The Housatonic Museum of Art is practically across the street from my building and it’s nice to clear my head occasionally to check out what’s on the walls at the Burt Chernow Galleries. Usually the visit is a solitary experience.
Not today. The Warhol show is a week old and a students are still wandering through. Relatively speaking, that qualifies as a Blockbuster for the Bridgeport art scene.
“In the Company…” displays some of the Polaroids from Andy Warhol’s collecton, which were donated to Housatonic, and the works of other artists such as Jeremy Kost, who has used a Polaroid to chronicle New York City nightlife (such as it’s been) of the past 10 years, and Warhol contemporary Billy Sullivan.
There was a subversive seventies and eighties vibe throughout, depicting a world before most HCC students were born. This world is mainly but not necessarily white, kind of decadent, worldly and knowing. Images drew on not so much the gay world, but an outsider, outlaw-sex kind of thing of punk, drag and the suggestion of a little coke somewhere outside the lens. Students here, who are normally rushing between classes or to a job or some other responsibility, don’t normally stop to reflect on what’s hanging on a gallery wall.
Very little explained Kost’s film “Rainblo” of the tattooed man slowly applying drag makeup, or the fuzzy black-and-white clip from late-70s Manhattan public access television. Behind that was a wallpaper of some fairly unpolished fanzines of the 1990s, photocopied and arranged by Harmony Korine. On another set is another cable show, “Andy Warhol’s TV,” with a 1981 interview with my new best friend John Waters and his star, the divine Divine who having her makeup done during while Waters reminisces about Baltimore and his early films like “Mondo Trasho” and “Female Trouble” — from which clips are shown, which really excited me. In 1984 I would have had to drive a half-hour to the Deptford AMC 8 to see the midnight movie, and now all I have to do is cross the street!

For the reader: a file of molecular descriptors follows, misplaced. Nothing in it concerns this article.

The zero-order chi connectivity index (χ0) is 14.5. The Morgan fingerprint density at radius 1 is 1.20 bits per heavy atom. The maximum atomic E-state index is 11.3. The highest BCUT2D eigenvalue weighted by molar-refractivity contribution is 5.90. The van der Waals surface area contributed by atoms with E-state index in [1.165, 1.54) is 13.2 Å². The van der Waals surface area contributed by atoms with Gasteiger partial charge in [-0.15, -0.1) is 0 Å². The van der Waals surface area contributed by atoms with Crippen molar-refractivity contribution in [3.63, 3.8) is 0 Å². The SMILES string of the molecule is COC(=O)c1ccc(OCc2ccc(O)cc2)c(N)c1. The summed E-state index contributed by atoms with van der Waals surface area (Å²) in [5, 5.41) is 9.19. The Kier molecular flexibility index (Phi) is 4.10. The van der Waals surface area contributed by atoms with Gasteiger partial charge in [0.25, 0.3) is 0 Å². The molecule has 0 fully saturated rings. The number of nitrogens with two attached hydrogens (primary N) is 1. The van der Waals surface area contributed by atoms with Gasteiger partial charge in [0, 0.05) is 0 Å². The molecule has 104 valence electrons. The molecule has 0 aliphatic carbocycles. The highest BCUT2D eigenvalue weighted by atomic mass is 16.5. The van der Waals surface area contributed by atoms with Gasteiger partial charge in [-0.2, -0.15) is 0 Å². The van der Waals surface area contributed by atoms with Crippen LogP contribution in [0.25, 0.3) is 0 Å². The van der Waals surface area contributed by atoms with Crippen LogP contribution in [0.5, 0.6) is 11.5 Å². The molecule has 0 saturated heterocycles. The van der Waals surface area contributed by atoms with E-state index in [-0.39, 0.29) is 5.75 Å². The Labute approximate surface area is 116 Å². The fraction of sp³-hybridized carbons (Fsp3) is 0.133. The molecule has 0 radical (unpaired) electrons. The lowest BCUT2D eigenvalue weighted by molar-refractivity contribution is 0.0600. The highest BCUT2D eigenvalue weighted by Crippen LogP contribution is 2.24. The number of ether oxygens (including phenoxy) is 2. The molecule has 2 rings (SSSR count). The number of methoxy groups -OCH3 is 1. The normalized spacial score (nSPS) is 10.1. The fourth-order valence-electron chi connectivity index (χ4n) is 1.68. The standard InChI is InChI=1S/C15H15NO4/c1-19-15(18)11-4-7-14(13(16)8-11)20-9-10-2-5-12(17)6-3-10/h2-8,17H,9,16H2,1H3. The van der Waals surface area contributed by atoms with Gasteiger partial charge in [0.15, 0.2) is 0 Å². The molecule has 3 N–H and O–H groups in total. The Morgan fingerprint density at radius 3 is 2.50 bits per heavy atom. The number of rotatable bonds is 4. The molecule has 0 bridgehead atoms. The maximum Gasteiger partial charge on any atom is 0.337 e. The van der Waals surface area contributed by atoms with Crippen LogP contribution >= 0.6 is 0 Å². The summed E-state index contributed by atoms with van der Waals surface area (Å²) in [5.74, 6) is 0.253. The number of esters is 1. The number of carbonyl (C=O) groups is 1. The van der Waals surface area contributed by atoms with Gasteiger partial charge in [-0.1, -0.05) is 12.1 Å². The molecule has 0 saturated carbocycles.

Warhol’s Factory life is bridged to today’s world by the likes of Madonna and the Lady Gaga, both depicted here by Kost. The Factory and everything in its orbit seems so far away yet familiar. And it’s probably refreshing to see art from something other than an upper-middle-class and suburban point of view.
On the back row is something that, while contemporary, connects to Warhol’s early “screen tests.” Rashaad Newsome’s “Shade Compositions (Screen Test 2)” is described by the artist as a video that documents African American women acting out “sassy vocalizations” as part of “ethnographic research.” She’s big as life on the back wall and it signals a big welcome to students of color at HCC.
A colorful takeaway poster provides some context, however, including a short piece on the importance of Warhol as a “Gay Art Star,” a less examined piece of his legacy. Warhol not only rejected the “brushy emotive style” of that time, but the art world’s macho pose. His machine-age techniques eventually eclipsed Jackson Pollack’s abstract expressionism as Warhol celebrated everyday images in America, right down to the soup cans.